The Building for Life 12 (BfL12) guidelines were published in a booklet in September 2012. BfL12 is the third version of the guide for developers and local authorities and responds to and ensures it is best suited to the needs of the reformed planning system under the National Planning Policy Framework (NPPF) and Localism Act. (See Building for Life Relaunched)
BfL12 is designed to help local communities become more involved in design conversations and in shaping development proposals. Its 12 questions provide a structure for discussions between local communities, the local planning authority, the developer and other stakeholders, to ensure that the design of new homes and their neighbourhood are as attractive, functional and sustainable as possible.
Its development is the result of a unique collaboration between house builders, local authorities, planners, architects and academics. It enables stakeholders involved in housing to consider all the elements of what makes “a good place to live” at the design stage.
You can either download the booklet in PDF format or read it here online (see links below).
Does the scheme integrate into its surroundings by reinforcing existing connections and creating new ones, while also respecting existing buildings and land uses around the development site?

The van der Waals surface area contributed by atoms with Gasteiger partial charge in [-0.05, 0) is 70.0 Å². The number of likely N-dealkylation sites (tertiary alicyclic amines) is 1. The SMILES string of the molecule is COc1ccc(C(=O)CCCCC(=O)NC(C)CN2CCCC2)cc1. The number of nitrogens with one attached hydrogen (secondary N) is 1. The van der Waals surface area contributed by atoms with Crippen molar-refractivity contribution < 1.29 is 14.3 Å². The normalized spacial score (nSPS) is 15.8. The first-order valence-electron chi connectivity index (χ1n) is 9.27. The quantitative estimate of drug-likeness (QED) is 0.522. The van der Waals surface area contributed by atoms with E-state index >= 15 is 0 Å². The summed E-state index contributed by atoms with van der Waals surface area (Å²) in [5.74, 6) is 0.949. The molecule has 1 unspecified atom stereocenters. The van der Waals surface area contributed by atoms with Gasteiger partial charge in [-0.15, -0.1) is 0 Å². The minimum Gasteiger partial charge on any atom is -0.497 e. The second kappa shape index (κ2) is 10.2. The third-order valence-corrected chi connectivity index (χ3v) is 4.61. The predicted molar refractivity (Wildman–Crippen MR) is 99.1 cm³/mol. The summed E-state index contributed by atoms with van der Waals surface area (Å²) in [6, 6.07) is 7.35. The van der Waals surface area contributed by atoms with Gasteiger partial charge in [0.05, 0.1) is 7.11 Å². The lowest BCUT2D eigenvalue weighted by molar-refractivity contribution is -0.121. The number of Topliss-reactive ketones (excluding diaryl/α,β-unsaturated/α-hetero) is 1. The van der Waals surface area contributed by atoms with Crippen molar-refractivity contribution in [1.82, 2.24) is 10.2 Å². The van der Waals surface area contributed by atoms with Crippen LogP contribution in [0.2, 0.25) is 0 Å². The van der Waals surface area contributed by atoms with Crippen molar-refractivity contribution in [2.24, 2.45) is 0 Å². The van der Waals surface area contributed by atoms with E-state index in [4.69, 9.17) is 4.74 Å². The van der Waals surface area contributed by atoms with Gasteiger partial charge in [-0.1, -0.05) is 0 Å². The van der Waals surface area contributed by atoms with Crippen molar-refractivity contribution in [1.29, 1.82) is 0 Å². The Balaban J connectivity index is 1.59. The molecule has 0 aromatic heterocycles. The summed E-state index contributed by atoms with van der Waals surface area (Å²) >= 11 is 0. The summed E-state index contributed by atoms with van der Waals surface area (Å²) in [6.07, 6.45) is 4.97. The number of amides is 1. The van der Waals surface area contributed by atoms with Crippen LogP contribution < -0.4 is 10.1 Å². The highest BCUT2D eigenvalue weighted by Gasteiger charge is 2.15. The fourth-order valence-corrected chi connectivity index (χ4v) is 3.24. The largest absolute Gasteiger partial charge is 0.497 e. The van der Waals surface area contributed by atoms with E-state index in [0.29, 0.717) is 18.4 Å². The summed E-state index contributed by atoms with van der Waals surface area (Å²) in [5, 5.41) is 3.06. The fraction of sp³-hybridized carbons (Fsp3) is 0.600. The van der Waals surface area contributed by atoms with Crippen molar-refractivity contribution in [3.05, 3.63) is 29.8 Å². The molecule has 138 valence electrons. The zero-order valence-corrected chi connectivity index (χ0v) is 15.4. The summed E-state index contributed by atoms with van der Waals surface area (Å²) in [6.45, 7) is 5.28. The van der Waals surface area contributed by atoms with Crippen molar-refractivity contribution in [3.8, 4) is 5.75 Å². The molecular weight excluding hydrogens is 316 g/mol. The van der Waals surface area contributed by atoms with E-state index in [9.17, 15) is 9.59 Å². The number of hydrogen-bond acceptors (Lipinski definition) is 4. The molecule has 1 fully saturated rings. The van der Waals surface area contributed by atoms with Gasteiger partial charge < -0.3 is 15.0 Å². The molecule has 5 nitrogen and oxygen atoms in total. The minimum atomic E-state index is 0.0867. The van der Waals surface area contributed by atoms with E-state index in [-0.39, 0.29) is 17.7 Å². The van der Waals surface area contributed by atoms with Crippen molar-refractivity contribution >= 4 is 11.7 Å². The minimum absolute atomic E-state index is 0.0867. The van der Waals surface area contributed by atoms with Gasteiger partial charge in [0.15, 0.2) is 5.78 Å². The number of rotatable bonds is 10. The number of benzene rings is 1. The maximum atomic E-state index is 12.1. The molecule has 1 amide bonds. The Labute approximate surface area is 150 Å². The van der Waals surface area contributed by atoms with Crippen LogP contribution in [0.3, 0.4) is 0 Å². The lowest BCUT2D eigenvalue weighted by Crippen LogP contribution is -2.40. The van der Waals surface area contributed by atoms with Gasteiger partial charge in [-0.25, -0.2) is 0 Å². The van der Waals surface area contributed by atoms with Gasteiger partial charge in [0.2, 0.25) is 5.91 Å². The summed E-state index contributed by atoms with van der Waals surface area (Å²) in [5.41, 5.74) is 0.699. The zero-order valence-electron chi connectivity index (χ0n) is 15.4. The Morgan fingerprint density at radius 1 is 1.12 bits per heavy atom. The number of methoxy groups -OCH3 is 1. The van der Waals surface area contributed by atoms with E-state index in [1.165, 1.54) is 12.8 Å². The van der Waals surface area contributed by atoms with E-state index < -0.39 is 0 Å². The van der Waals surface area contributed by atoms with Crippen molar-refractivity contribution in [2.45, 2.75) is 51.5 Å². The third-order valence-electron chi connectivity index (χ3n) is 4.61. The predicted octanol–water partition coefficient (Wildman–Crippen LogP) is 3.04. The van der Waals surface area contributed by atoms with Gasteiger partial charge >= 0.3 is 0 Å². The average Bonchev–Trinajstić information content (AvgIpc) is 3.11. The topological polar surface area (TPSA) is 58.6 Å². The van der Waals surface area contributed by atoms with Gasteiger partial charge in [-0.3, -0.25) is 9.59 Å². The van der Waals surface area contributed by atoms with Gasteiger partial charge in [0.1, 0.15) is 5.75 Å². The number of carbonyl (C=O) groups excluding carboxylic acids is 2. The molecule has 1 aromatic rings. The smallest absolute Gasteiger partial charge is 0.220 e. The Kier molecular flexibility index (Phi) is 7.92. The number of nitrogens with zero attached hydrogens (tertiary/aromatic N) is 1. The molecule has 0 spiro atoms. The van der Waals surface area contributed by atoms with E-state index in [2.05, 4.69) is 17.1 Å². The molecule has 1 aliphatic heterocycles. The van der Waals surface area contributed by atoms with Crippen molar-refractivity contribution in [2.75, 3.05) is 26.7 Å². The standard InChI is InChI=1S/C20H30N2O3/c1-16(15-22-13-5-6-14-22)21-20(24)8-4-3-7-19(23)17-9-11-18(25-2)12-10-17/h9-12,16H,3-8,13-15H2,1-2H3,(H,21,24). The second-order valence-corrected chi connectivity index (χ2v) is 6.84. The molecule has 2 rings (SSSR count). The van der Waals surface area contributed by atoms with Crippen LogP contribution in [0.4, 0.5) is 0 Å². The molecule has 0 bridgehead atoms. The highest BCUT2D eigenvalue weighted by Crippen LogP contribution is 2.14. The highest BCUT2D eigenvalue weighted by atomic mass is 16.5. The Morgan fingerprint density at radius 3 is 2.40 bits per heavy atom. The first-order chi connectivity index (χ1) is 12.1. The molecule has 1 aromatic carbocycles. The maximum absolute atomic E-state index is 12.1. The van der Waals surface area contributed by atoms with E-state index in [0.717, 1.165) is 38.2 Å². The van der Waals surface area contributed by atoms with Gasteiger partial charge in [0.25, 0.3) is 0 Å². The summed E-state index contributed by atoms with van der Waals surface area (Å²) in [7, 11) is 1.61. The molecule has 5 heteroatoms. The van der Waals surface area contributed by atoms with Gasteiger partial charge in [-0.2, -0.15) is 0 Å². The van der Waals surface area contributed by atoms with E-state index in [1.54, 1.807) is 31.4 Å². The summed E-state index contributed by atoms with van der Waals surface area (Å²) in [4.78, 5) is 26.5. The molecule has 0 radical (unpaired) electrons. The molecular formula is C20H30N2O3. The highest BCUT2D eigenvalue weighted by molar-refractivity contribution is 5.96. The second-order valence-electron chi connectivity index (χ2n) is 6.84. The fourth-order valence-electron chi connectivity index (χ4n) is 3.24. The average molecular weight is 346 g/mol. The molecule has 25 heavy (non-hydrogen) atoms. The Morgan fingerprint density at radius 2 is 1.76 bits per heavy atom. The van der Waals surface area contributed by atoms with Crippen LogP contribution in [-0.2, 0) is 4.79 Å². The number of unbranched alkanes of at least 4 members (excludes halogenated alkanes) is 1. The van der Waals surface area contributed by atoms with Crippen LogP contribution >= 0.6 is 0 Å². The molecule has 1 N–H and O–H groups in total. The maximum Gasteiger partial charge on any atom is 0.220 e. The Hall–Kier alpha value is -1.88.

Does the development provide (or is it close to) community facilities, such as shops, schools, workplaces, parks, play areas, pubs or cafes?
Does the scheme have good access to public transport to help reduce car dependency?
Does the development have a mix of housing types and tenures that suit local requirements?
Does the scheme create a place with a locally inspired or otherwise distinctive character?
Does the scheme take advantage of existing topography, landscape features (including water courses), wildlife habitats, existing buildings, site orientation and microclimates?
Are buildings designed and positioned with landscaping to define and enhance streets and spaces and are buildings designed to turn street corners well?
Is the scheme designed to make it easy to find your way around?
Are streets designed in a way that encourage low vehicle speeds and allow them to function as social spaces?
Is resident and visitor parking sufficient and well integrated so that it does not dominate the street?
Will public and private spaces be clearly defined and designed to be attractive, well managed and safe?
Is there adequate external storage space for bins and recycling as well as vehicles and cycles?